How we've helped Arts Well
Arts Well champions the role of the arts and creativity in promoting health and wellbeing.
Placing creativity at the heart of wellbeing has been something that many of us have focused on since the first lockdown of March 2020. You only have to look at the number of people who have taken up hobbies such as knitting and painting – or even the advent of Grayson Perry’s Art Club on Channel 4 – to see the popularity and comfort that has come from the arts this past 12 months.
From its home-base in Penryn, Arts Well has continued to work with organisations – both large and small – to develop projects and programmes that focus on creativity and wellbeing.
The organisation designs and delivers tailored programmes of participatory creative activities for groups or communities that are aimed at improving mental, physical, emotional and social health and wellbeing, along with training and development opportunities for creative practitioners and health and social care professionals.
I kept hearing about the Growth and the Skills Hub but was never quite sure as to how I could engage with it. It clarified for me that as the training and coaching side of my work has taken off, I want to do more and there’s a need for me to better use digital marketing to extend my reach to people beyond Cornwall.
How we helped
Since the onset of the pandemic there have been a variety of challenges that its founder, Jayne Howard, has faced. However, embracing online platforms to deliver its sessions and a focus on the need to foster a sense of community at this time has seen Arts Well thrive.
“Initially it was a real challenge. Luckily, I was already familiar with Zoom as I had done some online facilitation prior to the pandemic, but even with this I have still had to really develop my skills in this type of work,” Jayne said.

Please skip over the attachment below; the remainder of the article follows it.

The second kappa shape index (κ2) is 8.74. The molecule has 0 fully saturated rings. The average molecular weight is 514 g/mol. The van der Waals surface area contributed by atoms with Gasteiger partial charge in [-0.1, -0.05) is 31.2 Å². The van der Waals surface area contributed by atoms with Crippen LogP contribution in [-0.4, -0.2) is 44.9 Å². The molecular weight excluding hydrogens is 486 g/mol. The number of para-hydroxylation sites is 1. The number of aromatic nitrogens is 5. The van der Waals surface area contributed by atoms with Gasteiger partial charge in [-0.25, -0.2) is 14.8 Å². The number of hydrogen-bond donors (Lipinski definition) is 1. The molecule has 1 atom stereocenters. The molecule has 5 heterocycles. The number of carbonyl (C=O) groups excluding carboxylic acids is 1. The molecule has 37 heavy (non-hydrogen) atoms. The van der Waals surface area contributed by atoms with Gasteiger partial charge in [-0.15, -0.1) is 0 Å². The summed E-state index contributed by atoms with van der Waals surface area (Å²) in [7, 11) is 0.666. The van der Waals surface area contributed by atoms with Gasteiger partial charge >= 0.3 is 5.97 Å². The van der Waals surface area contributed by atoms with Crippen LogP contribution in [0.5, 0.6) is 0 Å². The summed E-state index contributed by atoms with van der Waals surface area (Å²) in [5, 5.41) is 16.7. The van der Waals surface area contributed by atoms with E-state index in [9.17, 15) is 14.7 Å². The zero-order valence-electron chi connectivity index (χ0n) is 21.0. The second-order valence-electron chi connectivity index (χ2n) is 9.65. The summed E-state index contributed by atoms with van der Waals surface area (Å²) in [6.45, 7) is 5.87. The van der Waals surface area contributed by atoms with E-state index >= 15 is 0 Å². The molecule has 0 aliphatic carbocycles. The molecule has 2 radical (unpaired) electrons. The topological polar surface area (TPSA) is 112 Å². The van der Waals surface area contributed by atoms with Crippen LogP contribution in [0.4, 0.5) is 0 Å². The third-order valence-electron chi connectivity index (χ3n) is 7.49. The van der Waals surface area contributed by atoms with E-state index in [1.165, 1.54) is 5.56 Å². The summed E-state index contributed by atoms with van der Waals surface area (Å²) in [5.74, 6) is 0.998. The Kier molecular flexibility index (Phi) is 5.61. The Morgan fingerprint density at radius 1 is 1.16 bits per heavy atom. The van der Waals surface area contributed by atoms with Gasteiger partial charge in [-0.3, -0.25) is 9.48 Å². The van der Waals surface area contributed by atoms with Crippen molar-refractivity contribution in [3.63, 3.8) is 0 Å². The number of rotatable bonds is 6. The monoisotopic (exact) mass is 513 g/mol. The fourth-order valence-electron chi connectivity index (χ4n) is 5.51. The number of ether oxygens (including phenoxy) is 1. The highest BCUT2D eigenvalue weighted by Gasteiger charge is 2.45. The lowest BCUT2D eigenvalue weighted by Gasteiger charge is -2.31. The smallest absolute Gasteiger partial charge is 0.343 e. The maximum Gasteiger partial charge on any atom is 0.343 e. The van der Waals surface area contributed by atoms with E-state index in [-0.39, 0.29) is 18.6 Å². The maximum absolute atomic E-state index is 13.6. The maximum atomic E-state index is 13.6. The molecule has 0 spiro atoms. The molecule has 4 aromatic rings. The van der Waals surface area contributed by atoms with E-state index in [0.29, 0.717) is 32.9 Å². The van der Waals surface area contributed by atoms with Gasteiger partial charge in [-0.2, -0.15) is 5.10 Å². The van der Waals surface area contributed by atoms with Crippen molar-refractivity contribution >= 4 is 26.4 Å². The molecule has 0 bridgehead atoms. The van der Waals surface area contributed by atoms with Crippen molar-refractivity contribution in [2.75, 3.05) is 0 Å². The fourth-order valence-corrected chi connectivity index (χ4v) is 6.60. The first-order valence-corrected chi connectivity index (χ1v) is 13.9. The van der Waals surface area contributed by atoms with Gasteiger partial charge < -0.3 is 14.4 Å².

A University College London study has shown that being involved with something creative was the most protective factor for mental wellbeing during the lockdown, above both exercise and volunteering. And, with that in mind, Jayne has furthered her efforts to bring people together and link creativity with wellbeing as we move out of the current lockdown restrictions.
“I’ve spoken to a lot of people who say they are quite solitary, and I had the feeling too about wanting to have people around me to bounce ideas off.
“I’m looking at creating some hot desk spaces here, bringing people together in the arts, health and wellbeing sectors, sharing lunch together and having a place that continues to support wellbeing for work for the many more people who are now working on their own at home,” Jayne said.
Coming to the Growth and Skills Hubs to help with business growth plans and acquiring new skills, Jayne has Arts Well in a great position to tackle whatever challenges may lie ahead.
“I kept hearing about the Growth and the Skills Hub but was never quite sure as to how I could engage with it. It clarified for me that as the training and coaching side of my work has taken off, I want to do more and there’s a need for me to better use digital marketing to extend my reach to people beyond Cornwall,” she said.
The Cornwall & Isles of Scilly Growth Hub from May 2016 - June 2023 was part funded by the European Regional Development Fund and match funded by Cornwall Council, the Department for Business, Energy & Industrial Strategy and the Cornwall and Isles of Scilly Local Enterprise Partnership. The project received £2,848,591.49 of funding from the England European Regional Development Fund as part of the European Structural and Investment Funds Growth Programme 2014-2020.
The Cornwall and Isles of Scilly Skills Hub from October 2017 - June 2023 was part funded by the European Social Fund and match funded by Cornwall Council and the Cornwall and Isles of Scilly Local Enterprise Partnership. The project received £2,885,993 of funding from the European Social Fund as part of the 2014-2020 European Structural and Investment Funds Growth Programme in England.